Sandy or muddy bottoms, or occassionally low strands of kelp/Pacific Coast from Alaska to Baja California
Size: Up to 7.9 ft. • Weight: Up to 201 lbs.
Big Skates have two large, black spots on their fins that resemble big, bright – and rather intense – eyes. These “eyes” are believed to confuse predators or make a small skate look larger and less vulnerable to a hungry shark. It is the largest skate in North America, with the biggest Big Skate on record a whopping 8 feet long!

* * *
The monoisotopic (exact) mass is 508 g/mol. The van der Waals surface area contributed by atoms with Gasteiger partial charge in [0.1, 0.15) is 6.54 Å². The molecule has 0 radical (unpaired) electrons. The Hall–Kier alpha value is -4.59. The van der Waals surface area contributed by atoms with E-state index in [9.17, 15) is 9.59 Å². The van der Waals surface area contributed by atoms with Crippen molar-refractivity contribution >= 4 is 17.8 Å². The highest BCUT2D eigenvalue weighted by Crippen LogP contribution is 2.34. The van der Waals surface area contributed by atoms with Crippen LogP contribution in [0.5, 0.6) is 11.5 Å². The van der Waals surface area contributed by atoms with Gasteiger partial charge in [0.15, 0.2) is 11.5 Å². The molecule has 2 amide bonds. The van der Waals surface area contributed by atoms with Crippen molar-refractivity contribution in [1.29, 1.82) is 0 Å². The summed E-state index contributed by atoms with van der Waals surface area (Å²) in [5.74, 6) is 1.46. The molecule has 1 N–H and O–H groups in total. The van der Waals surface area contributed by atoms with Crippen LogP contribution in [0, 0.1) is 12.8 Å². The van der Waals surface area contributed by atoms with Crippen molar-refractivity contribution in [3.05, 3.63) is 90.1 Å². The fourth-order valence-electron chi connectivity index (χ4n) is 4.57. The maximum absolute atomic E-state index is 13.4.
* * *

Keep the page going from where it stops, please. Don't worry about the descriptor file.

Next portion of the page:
The Big Skate spends most of its time lounging on the ocean floor, using its camouflage to blend in with the sand and rocks. When it does swim, it moves slowly and gracefully, flapping its wings like a bird in flight. Skates are often mistaken for stingrays due to the similarities in their appearance. One of the easiest ways to tell skates and stingrays apart is their tails: skates typically have shorter, thicker tails that do not have a stinger, whereas stingrays have sharp, stinging barbs on their long, whip-like tails that help them defend themselves.
Come on over to the Pacific Canada Pavilion to learn more about the Big Skate during your next visit to the Vancouver Aquarium.